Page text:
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Redefining Sleep

It’s one in the morning, and you still have about a dozen more things to get done before you can finally sleep, but your brain keeps telling you still have a few extra minutes to check your Facebook and hang out with some friends before really getting down to business. But by the time you actually get around to it, maybe an hour or two later, you convince yourself that sleep just isn’t going to happen tonight and you can nap during the breaks in your workday. Sound familiar?
Time always seems to disappear when we are on a tight schedule, and why is it that sleep always seems to be the one thing that gets pushed off to tomorrow? According to The New York Times, approximately one-third of all working adults gets six hours or less of sleep every night, and this sleep deprivation is wreaking havoc in institutions all over the United States.

During our four years or so at college, we will say we’re going to get to bed earlier, however that longer night’s sleep could be more of a hindrance than a help for those who are overtired. Society has narrowly agreed to accept that an eight-hour rest should be the norm on a nightly basis. But what if I were to tell you that neither our bodies nor our minds were meant to sleep for one-third of our lives?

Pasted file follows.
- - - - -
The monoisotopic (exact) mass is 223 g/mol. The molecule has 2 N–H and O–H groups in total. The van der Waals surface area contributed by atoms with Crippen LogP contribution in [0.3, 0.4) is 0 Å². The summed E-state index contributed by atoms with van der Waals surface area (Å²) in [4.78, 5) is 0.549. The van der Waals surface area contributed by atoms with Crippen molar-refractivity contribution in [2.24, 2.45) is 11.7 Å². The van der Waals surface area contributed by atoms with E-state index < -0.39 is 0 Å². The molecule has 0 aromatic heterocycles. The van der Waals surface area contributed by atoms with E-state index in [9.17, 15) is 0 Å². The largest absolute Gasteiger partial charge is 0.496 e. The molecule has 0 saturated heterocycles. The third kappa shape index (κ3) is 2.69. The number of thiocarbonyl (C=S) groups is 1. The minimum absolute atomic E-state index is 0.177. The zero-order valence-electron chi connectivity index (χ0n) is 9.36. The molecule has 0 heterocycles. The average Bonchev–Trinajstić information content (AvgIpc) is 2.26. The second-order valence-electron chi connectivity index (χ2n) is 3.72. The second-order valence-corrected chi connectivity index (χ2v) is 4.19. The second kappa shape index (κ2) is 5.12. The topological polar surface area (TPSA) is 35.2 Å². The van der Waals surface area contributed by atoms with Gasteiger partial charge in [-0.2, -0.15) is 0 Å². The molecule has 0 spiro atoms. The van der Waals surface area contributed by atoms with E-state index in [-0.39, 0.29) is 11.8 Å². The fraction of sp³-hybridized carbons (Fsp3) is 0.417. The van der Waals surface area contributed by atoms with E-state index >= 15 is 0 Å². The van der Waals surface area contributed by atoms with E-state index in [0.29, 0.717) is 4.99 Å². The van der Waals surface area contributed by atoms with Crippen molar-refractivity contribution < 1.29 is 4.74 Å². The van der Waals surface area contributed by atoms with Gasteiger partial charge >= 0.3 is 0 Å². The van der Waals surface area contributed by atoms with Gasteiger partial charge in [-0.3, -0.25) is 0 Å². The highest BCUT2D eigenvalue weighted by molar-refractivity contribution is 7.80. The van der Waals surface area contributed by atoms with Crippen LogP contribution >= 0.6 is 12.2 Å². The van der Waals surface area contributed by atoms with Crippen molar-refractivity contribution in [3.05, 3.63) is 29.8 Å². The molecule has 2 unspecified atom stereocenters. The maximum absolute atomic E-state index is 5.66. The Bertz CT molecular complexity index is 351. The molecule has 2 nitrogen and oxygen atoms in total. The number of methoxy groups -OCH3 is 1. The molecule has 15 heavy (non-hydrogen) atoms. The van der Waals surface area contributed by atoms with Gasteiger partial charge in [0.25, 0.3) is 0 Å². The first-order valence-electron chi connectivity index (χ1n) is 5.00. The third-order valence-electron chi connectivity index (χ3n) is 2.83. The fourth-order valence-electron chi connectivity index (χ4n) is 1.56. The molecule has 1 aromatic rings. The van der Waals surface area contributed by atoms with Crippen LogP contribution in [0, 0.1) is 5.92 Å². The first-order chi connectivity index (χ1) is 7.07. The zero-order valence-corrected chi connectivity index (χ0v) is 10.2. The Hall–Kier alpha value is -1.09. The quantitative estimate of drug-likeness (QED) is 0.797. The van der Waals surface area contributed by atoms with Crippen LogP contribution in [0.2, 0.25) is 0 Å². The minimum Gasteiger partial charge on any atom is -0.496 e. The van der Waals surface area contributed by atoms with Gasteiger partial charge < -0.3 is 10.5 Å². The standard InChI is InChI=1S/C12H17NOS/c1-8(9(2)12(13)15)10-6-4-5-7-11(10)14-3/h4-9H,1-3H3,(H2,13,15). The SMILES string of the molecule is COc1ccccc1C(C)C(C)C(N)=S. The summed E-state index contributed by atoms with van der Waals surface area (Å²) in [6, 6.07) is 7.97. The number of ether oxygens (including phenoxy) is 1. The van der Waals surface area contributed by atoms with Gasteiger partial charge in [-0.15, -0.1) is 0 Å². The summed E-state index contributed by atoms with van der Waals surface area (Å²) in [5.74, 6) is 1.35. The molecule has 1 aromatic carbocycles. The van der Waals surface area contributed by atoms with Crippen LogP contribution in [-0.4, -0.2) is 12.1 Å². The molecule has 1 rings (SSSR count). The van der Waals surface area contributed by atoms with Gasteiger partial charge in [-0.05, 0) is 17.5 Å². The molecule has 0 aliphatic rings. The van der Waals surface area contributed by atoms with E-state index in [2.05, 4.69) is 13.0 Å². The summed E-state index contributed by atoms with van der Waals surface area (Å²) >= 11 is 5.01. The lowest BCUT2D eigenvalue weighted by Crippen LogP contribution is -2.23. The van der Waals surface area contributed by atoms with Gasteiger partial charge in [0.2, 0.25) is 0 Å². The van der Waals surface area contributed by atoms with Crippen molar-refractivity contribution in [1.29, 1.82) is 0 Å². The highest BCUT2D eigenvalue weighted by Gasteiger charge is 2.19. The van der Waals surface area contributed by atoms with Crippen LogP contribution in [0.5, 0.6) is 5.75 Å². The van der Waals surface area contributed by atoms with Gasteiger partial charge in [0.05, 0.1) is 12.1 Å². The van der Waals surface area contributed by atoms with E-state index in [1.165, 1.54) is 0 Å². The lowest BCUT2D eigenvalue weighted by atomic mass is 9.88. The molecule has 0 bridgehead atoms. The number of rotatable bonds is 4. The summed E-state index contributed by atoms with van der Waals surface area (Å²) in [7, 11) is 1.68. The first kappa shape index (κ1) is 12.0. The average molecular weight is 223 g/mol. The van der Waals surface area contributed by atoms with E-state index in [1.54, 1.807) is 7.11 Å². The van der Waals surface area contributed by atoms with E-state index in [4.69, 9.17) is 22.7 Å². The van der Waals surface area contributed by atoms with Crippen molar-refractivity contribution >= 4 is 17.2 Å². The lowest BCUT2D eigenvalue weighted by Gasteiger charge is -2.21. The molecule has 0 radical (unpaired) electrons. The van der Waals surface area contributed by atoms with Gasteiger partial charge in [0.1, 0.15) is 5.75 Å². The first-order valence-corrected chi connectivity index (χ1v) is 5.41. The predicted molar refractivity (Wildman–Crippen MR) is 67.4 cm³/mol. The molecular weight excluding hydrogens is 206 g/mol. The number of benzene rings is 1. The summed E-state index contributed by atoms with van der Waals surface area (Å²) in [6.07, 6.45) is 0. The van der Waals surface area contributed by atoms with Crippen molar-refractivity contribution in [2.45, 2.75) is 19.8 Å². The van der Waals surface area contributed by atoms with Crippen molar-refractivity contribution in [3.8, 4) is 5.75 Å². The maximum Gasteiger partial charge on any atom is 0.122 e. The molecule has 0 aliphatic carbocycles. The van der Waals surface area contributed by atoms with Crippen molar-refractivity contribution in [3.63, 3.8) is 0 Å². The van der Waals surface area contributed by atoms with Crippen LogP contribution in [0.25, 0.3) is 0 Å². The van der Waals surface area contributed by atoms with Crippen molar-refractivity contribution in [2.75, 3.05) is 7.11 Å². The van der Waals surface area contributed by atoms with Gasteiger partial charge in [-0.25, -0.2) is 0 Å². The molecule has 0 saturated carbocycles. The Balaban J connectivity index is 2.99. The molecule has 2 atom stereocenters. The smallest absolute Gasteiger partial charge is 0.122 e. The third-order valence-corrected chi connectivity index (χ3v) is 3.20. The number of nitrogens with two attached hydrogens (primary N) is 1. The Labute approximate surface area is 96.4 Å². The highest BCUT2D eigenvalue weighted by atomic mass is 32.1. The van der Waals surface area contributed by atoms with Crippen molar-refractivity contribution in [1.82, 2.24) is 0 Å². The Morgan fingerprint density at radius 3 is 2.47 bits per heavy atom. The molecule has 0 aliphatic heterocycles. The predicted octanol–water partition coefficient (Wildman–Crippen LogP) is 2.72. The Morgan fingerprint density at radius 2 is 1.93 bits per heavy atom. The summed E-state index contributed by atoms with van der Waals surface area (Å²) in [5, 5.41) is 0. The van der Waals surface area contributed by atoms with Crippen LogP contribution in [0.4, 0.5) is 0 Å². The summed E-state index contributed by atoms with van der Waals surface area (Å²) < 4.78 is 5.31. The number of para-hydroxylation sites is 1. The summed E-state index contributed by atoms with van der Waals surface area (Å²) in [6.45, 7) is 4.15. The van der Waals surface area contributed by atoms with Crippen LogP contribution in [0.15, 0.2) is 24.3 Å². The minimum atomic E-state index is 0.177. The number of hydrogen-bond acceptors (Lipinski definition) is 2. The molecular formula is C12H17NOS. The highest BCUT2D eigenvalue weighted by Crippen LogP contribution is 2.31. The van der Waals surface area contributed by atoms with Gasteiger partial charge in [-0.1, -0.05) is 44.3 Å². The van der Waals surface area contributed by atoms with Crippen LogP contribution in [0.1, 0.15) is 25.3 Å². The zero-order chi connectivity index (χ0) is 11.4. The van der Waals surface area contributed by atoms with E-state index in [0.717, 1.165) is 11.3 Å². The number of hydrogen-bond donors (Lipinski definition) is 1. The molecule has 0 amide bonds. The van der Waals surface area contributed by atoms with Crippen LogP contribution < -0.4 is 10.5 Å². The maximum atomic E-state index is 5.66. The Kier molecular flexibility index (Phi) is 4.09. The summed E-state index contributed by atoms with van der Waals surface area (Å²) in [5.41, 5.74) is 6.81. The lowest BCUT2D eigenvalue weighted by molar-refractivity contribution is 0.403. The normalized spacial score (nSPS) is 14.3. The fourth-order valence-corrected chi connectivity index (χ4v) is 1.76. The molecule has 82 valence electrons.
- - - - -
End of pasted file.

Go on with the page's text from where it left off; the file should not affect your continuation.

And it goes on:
In cultures all over the world, sleep is looked at differently. While Americans insist on eight hours, many other people groups encourage napping throughout the day in order to set up a “split sleep schedule.”

It is only due to our culture’s strict policy that if you don’t sleep the entire night through, you will not be well rested, and, consequently, our minds begin to trick us into believing that those popular beliefs are true! We develop something known as “sleep anxiety” and our brain will begin to panic after it realizes that the time we are able to sleep is not satisfying the full quota. A restless night could even be due to this mind-set that we will not “recharge” our batteries fully. So really, is it better to sleep for eight hours or so, worrying that it is not enough? Or should our culture decide to think outside of the box, so to speak, and change the way we think of sleeping entirely.

Sleep can occur at any hour, for any period of time in order to suffice for our energy and well-being, despite popular belief. Naps are acceptable, although you should only nap for about a half hour every so often in order to be recharged. So the next time it gets late and you begin to stress about sleep, just remember, convincing yourself that sleep can be redefined and does not have to be set in a block of eight-hours per night is half the battle.

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